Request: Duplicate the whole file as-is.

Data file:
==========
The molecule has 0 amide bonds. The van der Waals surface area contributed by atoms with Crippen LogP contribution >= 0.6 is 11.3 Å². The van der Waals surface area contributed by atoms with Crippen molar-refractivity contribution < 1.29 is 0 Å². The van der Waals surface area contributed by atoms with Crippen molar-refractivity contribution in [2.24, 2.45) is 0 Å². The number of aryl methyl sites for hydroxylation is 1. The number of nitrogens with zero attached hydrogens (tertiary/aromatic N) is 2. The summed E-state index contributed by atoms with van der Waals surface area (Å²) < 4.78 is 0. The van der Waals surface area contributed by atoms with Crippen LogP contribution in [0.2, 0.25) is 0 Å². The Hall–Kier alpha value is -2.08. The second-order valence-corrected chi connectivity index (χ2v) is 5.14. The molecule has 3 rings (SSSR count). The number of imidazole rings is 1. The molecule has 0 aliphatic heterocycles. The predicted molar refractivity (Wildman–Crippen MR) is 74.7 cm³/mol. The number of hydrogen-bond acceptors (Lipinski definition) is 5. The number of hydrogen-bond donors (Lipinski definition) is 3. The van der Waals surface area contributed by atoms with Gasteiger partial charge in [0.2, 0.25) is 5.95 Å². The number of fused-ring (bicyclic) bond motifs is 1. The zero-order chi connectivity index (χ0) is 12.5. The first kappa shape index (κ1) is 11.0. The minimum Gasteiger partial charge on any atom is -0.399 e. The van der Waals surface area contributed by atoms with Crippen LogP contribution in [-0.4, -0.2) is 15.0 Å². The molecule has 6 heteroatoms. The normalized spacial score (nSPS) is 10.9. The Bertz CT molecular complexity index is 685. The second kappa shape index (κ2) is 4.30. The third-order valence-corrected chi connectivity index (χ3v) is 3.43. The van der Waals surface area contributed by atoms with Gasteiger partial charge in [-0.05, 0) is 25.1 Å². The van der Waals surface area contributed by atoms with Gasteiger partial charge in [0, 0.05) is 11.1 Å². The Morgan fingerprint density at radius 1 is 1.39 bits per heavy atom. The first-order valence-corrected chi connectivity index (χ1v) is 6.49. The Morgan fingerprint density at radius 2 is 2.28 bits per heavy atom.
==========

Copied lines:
The molecule has 0 amide bonds. The van der Waals surface area contributed by atoms with Crippen LogP contribution >= 0.6 is 11.3 Å². The van der Waals surface area contributed by atoms with Crippen molar-refractivity contribution < 1.29 is 0 Å². The van der Waals surface area contributed by atoms with Crippen molar-refractivity contribution in [2.24, 2.45) is 0 Å². The number of aryl methyl sites for hydroxylation is 1. The number of nitrogens with zero attached hydrogens (tertiary/aromatic N) is 2. The summed E-state index contributed by atoms with van der Waals surface area (Å²) < 4.78 is 0. The van der Waals surface area contributed by atoms with Crippen LogP contribution in [0.2, 0.25) is 0 Å². The Hall–Kier alpha value is -2.08. The second-order valence-corrected chi connectivity index (χ2v) is 5.14. The molecule has 3 rings (SSSR count). The number of imidazole rings is 1. The molecule has 0 aliphatic heterocycles. The predicted molar refractivity (Wildman–Crippen MR) is 74.7 cm³/mol. The number of hydrogen-bond acceptors (Lipinski definition) is 5. The number of hydrogen-bond donors (Lipinski definition) is 3. The van der Waals surface area contributed by atoms with Gasteiger partial charge in [0.2, 0.25) is 5.95 Å². The number of fused-ring (bicyclic) bond motifs is 1. The zero-order chi connectivity index (χ0) is 12.5. The first kappa shape index (κ1) is 11.0. The minimum Gasteiger partial charge on any atom is -0.399 e. The van der Waals surface area contributed by atoms with Crippen LogP contribution in [-0.4, -0.2) is 15.0 Å². The molecule has 6 heteroatoms. The normalized spacial score (nSPS) is 10.9. The Bertz CT molecular complexity index is 685. The second kappa shape index (κ2) is 4.30. The third-order valence-corrected chi connectivity index (χ3v) is 3.43. The van der Waals surface area contributed by atoms with Gasteiger partial charge in [-0.05, 0) is 25.1 Å². The van der Waals surface area contributed by atoms with Gasteiger partial charge in [0, 0.05) is 11.1 Å². The Morgan fingerprint density at radius 1 is 1.39 bits per heavy atom. The first-order valence-corrected chi connectivity index (χ1v) is 6.49. The Morgan fingerprint density at radius 2 is 2.28 bits per heavy atom.